PMUCCIOLO posted 04-08-2002 04:42 AM ET (US)     Profile for PMUCCIOLO    

As a perfectionist myself, I concur with lhg. One of my friends broke off the majority of his skeg on a rock. A new piece was welded on, sanded, primed, and painted. The result was remarkable.

For reasons of resale, performance, and safety, I'd suggest having it repaired.


Bigshot posted 04-08-2002 11:28 AM ET (US)     Profile for Bigshot  Send Email to Bigshot     
Have to have it repaired. I run Skeggards after a mishap because you will NEVER have to do it again. Looks cool too.
gunnelgrabber posted 04-09-2002 10:34 PM ET (US)     Profile for gunnelgrabber  Send Email to gunnelgrabber     
my whaler is a 2nd hand fla. saltwater boat with 27 years of duty. not perfect! maybe later. BUT! the fabricated skeg and cold forged prop repair ran 42+ in a river test today ...very satisfactory. next off to the ga.coast...maybe get to see outre over there? whlie checking boat ramps last week around darien-harris neck..saw a good many nice looking "local" outrages...thanks all...lm
PMUCCIOLO posted 04-10-2002 12:04 AM ET (US)     Profile for PMUCCIOLO    

Thank you for keeping us apprised of your repairs and the results thereof. May I suggest keeping in your inventory of boat maintenance supplies a can of primer, OEM paint, and clear coat (if applicable). When I buy a boat, the next purchase is the correct type of primer and paint. A little touch-up now and then prevents corrosion and keeps the boat looking like new.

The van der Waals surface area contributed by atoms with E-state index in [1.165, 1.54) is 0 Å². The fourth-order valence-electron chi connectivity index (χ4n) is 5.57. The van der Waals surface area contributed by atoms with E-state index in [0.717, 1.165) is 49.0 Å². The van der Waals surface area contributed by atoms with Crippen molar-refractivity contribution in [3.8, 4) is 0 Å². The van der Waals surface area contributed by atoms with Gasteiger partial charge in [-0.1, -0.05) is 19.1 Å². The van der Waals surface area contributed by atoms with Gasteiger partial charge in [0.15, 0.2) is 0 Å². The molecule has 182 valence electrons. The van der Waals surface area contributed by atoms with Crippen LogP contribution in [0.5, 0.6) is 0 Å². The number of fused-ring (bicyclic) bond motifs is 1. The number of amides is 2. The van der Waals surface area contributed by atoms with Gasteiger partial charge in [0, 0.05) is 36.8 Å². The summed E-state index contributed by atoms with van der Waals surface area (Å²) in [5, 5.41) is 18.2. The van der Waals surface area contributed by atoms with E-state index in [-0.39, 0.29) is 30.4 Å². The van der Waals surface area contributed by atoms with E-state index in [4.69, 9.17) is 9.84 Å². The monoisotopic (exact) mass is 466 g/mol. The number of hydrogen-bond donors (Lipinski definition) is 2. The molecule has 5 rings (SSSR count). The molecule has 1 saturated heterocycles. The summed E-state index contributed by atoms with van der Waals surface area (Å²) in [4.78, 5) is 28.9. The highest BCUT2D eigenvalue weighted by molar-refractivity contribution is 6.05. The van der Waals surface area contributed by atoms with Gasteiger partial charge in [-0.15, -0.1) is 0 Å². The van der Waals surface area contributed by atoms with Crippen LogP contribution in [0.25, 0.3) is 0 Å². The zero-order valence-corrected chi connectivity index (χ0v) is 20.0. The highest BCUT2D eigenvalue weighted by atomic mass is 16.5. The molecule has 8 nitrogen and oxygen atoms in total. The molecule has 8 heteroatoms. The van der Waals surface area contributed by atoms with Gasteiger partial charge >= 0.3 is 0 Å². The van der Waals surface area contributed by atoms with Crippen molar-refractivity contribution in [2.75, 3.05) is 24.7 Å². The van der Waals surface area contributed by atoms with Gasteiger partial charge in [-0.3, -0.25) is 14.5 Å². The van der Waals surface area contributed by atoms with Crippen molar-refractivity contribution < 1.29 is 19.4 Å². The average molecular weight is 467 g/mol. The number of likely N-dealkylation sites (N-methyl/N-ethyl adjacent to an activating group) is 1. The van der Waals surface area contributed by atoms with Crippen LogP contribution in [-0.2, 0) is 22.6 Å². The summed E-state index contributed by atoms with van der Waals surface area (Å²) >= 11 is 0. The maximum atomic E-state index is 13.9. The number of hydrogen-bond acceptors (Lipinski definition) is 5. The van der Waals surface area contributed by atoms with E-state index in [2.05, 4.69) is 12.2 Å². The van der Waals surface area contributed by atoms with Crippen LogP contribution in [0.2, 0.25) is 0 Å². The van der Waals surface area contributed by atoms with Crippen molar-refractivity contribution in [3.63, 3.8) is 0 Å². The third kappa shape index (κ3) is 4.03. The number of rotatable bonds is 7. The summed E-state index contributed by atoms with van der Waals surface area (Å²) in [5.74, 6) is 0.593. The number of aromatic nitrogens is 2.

gunnelgrabber posted 04-10-2002 09:36 AM ET (US)     Profile for gunnelgrabber  Send Email to gunnelgrabber     
thanks. what i've learned here is that if you want a really nice boat? is to spend the $ and buy it that way! that condition ,then keep it that way. it's much like buying good double shotguns,classic cars and books even..i really enjoy using my boat, but look forward to restoring was bought reasonably(low)and the old v-4 seems to want to live forever...lm

Post New Topic  Post Reply
Hop to:

Contact Us | RETURN to ContinuousWave Top Page

Powered by: Ultimate Bulletin Board, Freeware Version 2000
Purchase our Licensed Version- which adds many more features!
© Infopop Corporation (formerly Madrona Park, Inc.), 1998 - 2000.